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English

English Curriculum 

Phonics

High quality phonics teaching secures the crucial skill of word recognition that, once mastered, enable children to read fluently and automatically thus freeing them to concentrate on the meaning of the text. As a school we follow the Read, Write, Inc phonics programme. From Nursery to Year 2, Read, Write, Inc is taught discretely every day. In Key Stage 2, phonics interventions take place to enable all children to be fluent readers.

http://www.ruthmiskin.com/en/parents/

The following link demonstrates correct pronunciation of all phonics sounds and is linked to our teaching of phonics.

ruthmiskin.com/en/find-out-more/parents/#lg=1&slide=2

English in Early Years Foundation Stage
The Early Years Profile is followed to ensure continuity and progression from the Foundation Stage.

In the Foundation Stage communication, language and literacy is taught as one of the six areas of learning covering children’s physical, emotional and social development and is incorporated in each area of learning as set out in the ‘Curriculum Guidance for the Foundation Stage.’ We know that children learn best when activities engage many senses, when they are happy and confident. A love of books, rhymes and poems, sounds and words is developed through planned and incidental work. Structured play activities provide valuable opportunities for children to:

  • Engage in conversation with other children and adults
  • Share music, songs, poetry, stories and non–fiction
  • Experiment with writing for themselves through making marks, personal writing symbols and conventional script
  • Apply phonics knowledge and skills within all aspects of learning

English in Key Stage 1 and Key Stage 2
English is delivered using a personalised English Curriculum based on the National Curriculum. This was devised in partnership with Chris Quigley (Specialist in Primary Education) , Mrs Ganley (Assistant Headteacher) and Mrs Burkes (Head Teacher).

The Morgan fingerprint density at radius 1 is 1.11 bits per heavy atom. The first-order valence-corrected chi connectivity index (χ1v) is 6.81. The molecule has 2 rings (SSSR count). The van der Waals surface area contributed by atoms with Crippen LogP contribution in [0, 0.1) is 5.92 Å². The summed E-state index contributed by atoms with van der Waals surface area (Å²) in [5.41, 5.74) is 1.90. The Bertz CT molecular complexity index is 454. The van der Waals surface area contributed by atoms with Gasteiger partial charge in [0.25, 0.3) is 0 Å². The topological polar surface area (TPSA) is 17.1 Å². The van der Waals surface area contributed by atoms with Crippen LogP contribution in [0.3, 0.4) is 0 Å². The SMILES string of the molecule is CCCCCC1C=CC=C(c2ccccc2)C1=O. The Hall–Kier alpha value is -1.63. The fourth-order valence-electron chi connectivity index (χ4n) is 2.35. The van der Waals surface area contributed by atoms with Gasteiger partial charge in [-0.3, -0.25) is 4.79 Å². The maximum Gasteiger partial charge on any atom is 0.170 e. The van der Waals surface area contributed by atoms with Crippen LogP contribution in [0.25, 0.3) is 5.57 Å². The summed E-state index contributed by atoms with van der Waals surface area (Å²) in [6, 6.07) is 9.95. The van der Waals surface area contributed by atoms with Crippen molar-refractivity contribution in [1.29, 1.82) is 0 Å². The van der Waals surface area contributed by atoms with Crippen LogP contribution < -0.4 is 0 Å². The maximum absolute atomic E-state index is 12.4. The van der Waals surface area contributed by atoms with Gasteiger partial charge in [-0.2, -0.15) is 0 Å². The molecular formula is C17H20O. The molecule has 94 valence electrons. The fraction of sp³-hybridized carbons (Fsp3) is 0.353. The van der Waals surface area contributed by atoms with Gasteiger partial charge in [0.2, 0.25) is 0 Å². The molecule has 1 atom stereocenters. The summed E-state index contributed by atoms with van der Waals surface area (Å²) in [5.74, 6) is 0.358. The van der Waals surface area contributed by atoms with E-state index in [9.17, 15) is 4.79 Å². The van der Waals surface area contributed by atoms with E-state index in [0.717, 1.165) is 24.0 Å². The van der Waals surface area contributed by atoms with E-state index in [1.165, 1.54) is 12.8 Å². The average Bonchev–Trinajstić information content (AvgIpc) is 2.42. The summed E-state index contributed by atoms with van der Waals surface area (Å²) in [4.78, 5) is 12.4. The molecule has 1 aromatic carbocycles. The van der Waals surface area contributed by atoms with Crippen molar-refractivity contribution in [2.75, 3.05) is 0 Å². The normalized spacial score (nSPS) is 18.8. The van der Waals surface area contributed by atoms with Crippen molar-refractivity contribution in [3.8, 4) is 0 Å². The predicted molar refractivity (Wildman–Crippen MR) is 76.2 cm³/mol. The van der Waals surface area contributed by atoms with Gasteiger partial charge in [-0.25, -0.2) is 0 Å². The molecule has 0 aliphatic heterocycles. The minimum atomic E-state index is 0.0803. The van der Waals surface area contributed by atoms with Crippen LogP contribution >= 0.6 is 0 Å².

English is based on books to expose children to a wide range of texts, genres, authors and poets, developing their cultural capital. The book itself, or themes from the book, are used to drive activities where objectives from the curriculum are met in composition, spelling, grammar and punctuation. ‘Books as Hooks’ captures the children’s imagination and encourages them to become fluent, thoughtful and creative writers. Each unit starts with a ‘hook’ and then the children journey through the book completing different genres of writing with specific audiences and purposes. Teachers use milestones 1, 2 and 3 to ensure objectives are taught and revisited on a two-year cycle.‚Äč

Approaches to Speaking and Listening

Speaking and listening permeates the whole curriculum. Children are encouraged to develop effective communication skills in readiness for later life. Children are encouraged to speak in a range of contexts and as they grow older, adapt their style of speak appropriately.  Children have regular opportunities to debate, discuss and present to an audience, both formally and informally.

A Communication lesson is taught each week from Year 1 to Year 6 where the teacher reads a text, which may not otherwise be accessible to the children as readers. As well as introducing children to a variety of genres; shared reading enhances the teaching of comprehension skills and challenges children to explore a text on a variety of levels. This is used as platform to encourage wider reading, discuss themes, broaden vocabulary and ask and answer relevant questions.

The other part of the lesson is focused on speaking and listening. The teacher will use a real life event (current news) or a fictional event (possibly from a class book) to allow for the opportunity to reflect, debate and discuss a key question which is based on a spiritual, moral, social or cultural angle.